Fish, human health and marine ecosystem health: policies in collision

Eric J Brunner, Peter J S Jones, Sharon Friel, Mel Bartley

    Research output: Contribution to journalArticle


    Background: Health recommendations advocating increased fish consumption need to be placed in the context of the potential collapse of global marine capture fisheries. Methods Literature overview. Results: In economically developed countries, official healthy eating advice is to eat more fish, particularly that rich in omega-3 oils. In many less economically developed countries, fish is a key human health asset, contributing ?20% of animal protein intake for 2.6 billion people. Marine ecologists predict on current trends that fish stocks are set to collapse in 40 years, and propose increased restrictions on fishing, including no-take zones, in order to restore marine ecosystem health. Production of fishmeal for aquaculture and other non-food uses (22 MT in 2003) appears to be unsustainable. Differences in fish consumption probably contribute to within-country and international health inequalities. Such inequalities are likely to increase if fish stocks continue to decline, while increasing demand for fish will accelerate declines in fish stocks and the health of marine ecosystems. Conclusions: Urgent national and international action is necessary to address the tensions arising from increasing human demand for fish and seafood, and rapidly declining marine ecosystem health.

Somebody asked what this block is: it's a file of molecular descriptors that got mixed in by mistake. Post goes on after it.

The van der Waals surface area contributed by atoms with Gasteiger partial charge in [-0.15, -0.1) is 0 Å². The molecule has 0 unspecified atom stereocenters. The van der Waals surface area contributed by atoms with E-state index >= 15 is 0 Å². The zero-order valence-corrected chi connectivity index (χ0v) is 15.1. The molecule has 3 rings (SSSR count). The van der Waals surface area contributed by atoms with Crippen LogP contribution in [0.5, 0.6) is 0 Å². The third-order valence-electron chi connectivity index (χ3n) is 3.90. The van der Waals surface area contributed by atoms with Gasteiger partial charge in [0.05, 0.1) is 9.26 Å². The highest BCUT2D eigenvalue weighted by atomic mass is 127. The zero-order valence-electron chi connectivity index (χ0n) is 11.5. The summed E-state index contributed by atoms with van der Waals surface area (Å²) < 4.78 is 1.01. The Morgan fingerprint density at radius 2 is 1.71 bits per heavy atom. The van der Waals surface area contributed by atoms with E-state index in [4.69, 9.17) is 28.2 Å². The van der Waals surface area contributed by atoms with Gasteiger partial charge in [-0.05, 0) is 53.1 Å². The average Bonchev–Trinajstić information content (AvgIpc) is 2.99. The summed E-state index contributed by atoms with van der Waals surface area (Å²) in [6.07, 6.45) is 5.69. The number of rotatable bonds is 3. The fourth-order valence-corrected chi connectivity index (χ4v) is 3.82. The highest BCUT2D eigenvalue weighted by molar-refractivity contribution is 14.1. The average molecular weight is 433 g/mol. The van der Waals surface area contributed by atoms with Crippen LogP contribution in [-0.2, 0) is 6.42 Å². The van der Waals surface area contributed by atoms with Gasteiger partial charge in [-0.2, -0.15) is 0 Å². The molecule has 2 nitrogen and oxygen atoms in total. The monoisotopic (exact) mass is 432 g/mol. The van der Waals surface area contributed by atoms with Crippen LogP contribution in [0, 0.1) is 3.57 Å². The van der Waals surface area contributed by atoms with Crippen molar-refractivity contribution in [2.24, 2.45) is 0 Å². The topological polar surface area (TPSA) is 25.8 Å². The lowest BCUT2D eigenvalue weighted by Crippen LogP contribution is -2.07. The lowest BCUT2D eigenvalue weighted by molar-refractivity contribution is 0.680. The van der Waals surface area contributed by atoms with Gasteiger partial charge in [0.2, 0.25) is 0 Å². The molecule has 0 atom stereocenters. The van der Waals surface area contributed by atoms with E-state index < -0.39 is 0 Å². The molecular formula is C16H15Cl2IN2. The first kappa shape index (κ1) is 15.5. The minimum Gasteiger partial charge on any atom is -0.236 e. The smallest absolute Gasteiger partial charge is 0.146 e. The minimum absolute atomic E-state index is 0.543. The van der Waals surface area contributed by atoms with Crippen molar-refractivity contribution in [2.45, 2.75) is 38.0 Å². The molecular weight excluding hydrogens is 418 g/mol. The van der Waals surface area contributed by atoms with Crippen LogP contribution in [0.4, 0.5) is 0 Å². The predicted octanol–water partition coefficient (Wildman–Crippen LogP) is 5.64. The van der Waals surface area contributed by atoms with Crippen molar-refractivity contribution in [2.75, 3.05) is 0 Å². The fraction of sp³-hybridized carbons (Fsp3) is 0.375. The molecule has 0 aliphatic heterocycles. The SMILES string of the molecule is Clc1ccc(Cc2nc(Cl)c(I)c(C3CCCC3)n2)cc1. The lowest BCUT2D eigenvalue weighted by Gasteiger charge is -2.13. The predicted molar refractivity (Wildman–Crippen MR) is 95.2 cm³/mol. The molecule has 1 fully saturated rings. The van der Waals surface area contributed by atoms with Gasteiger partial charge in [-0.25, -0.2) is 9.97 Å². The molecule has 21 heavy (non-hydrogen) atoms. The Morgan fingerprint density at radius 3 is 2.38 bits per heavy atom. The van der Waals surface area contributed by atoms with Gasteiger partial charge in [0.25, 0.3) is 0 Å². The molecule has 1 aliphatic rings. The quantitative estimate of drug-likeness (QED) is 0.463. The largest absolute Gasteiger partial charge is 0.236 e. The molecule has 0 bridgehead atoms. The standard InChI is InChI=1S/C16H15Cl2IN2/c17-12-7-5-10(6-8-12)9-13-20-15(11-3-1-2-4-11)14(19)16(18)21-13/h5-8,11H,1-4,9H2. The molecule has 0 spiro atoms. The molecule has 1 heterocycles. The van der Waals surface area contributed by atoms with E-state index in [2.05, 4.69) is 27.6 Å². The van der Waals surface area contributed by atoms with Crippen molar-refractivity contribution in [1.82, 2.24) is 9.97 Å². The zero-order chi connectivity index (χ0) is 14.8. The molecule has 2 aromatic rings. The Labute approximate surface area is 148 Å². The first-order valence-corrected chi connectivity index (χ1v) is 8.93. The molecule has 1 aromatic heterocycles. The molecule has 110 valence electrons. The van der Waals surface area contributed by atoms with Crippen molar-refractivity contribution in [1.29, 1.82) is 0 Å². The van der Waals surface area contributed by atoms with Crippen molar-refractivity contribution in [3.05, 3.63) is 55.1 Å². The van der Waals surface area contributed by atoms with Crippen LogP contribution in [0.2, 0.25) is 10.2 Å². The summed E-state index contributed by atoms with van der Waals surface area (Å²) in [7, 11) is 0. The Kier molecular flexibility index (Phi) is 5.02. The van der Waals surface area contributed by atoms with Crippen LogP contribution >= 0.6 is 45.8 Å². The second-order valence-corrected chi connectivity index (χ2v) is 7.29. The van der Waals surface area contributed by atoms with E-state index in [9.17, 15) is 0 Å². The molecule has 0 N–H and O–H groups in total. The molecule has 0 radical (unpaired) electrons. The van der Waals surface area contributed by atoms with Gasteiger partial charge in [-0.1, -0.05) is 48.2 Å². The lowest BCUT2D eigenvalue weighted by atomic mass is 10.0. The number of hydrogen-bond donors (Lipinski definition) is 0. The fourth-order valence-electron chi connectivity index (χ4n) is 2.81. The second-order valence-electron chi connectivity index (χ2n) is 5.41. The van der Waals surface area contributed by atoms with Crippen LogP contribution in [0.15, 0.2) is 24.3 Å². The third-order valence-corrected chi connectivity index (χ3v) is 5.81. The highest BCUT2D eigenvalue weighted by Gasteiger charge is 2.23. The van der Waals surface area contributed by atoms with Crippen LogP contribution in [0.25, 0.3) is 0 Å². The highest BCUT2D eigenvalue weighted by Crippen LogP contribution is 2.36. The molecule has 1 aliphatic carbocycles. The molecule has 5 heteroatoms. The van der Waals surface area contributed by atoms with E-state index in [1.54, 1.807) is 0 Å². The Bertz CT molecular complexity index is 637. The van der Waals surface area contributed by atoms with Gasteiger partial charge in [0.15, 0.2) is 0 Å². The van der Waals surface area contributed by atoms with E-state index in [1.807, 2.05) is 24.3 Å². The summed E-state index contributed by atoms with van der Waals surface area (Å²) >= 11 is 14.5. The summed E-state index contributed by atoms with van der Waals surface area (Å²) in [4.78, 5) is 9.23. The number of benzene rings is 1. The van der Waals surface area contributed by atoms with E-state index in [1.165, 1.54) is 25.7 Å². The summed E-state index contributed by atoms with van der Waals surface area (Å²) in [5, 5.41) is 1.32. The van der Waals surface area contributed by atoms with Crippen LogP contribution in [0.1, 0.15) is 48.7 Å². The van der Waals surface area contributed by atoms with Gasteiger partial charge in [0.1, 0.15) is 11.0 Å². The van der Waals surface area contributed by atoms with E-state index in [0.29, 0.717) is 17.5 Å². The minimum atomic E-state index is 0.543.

Original languageEnglish
    Pages (from-to)93-100
    JournalInternational Journal of Epidemiology
    Publication statusPublished - 2009


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